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Hands on: iPhone 5 camera

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Gadgets on the go

Adam Turner is an award-winning Australian freelance technology journalist with a passion for gadgets and the "digital lounge room".

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The iPhone 5.

The iPhone 5.

The iPhone 5's improved camera makes it easier than ever to leave your compact digital at home.

Better photos are something you can generally take for granted with each new iPhone, so it's surprising to see that the iPhone 5 offers the same 8 megapixel rear camera resolution as the iPhone 4S. But there's more to picture quality than the pixel count and the iPhone 5's camera is still a considerably improvement on its predecessor.

On a bright sunny day you won't see much difference, but the iPhone 5 shines through when it comes to dynamic contrast and low-light performance. It retains the iPhone 4S' f/2.4 aperture, which means the camera can capture more light than the iPhone 4. But Apple has made other tweaks to improve the iPhone 5's picture quality over the 4S. When you take shots in a darkened room, or with a bright window in the background, you'll see a lot more detail in the shadows. That's great for parties and the extra contrast helps deliver more lifelike images and prints.

Apple has also added a slick panorama feature to iOS6, which is available on the iPhone 5 and 4S but not the 4. It lets you slowly pan around the room while it takes lots of photos which it then stitches together. An onscreen guide helps you get the best results although it still can be a little warped, depending on the scene.

You'll also notice the improved low-light performance when capturing video, along with the fact that shooting widescreen 1080p now almost perfectly matches the phone's new widescreen aspect ratio. Apple has improved the video stabilisation and has added the ability to capture photos while recording video. It's the latter that really caught my eye, because I hate being forced to choose between shooting videos and stills when recordings events such as kids blowing out birthday candles. Denying this feature to iPhone 4S owners seems harsh, although I don't know whether it's a technical limitation or just Apple's way of "encouraging" you to upgrade.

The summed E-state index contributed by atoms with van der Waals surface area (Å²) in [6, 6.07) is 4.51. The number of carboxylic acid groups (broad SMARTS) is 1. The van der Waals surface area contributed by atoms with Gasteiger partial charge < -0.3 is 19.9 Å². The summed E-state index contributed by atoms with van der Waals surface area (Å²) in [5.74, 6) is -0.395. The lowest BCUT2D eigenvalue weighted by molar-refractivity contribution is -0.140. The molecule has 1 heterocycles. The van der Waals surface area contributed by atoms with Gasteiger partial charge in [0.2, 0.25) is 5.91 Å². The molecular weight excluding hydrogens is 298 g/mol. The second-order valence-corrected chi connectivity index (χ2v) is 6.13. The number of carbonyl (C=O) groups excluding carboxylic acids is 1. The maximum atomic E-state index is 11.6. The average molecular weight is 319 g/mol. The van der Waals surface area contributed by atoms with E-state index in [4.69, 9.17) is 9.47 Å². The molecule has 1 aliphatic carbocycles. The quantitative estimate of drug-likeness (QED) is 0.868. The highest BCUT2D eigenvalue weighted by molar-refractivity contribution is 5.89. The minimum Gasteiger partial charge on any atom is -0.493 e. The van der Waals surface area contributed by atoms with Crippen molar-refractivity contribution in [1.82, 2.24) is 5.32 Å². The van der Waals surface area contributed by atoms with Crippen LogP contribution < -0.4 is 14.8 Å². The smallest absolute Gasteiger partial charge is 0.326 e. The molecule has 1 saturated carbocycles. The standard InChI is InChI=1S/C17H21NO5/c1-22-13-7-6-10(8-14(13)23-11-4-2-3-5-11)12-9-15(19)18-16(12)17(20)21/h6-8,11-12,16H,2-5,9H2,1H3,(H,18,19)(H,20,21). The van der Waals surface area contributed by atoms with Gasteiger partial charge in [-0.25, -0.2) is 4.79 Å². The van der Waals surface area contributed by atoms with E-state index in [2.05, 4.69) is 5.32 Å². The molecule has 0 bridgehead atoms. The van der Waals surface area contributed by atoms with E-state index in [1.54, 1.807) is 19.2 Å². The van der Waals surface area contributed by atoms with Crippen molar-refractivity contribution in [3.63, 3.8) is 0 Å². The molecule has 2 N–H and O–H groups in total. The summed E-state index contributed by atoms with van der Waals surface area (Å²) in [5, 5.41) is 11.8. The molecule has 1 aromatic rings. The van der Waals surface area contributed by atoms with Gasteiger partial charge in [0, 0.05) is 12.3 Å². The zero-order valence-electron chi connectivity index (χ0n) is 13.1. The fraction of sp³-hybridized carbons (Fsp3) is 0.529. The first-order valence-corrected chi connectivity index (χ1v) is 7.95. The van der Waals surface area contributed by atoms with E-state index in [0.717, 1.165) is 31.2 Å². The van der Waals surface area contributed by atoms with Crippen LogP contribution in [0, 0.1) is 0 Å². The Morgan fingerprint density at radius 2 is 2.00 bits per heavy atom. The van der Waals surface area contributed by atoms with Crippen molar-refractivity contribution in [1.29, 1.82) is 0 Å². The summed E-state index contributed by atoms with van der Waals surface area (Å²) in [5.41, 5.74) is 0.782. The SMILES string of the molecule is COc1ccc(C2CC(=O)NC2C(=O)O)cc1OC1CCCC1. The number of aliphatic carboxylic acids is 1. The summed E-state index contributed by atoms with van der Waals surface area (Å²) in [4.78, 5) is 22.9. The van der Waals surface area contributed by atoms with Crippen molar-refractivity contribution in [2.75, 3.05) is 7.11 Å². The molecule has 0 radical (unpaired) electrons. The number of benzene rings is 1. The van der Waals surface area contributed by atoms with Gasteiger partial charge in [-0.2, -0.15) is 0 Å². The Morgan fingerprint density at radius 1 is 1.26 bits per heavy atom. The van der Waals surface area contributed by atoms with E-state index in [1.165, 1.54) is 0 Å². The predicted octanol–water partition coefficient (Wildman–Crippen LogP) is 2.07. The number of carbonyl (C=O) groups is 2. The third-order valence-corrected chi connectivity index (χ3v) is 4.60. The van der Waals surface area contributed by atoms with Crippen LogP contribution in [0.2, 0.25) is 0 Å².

By now it should be clear that this isn't a full iPhone 5 review, as there are plenty of them around, this is just a closer look at one interesting aspect. If you own an iPhone 4 then the quality of the iPhone 5's photos and video alone could be enough to convince you to upgrade. Despite its best efforts, the photo quality of the iPhone 4 still can't rival that from a decent entry-level compact digital from the likes of Canon. The iPhone 5 closes the gap considerably. The faster processor means it also fires up faster and responds sooner when you tap the button to take a phone or shoot video.

If you've got an iPhone 4S then the improvement are less striking, but still impressive. I've seen complaints about the iPhone 5's flash misfiring but I haven't encountered this issue. From my tests it does a more even-handed job than the 4S in dark conditions, and when you disable the flash the iPhone 5 picks up a lot more detail in very dark rooms. Move into a room with bright windows, or outside with the sun behind your subjects, and the iPhone 5's improved picture quality really shines through. These three photos make it clear how the much the iPhone's camera has improved over the last few years -- with the iPhone 4 on the left, 4S in the middle and 5 on the right.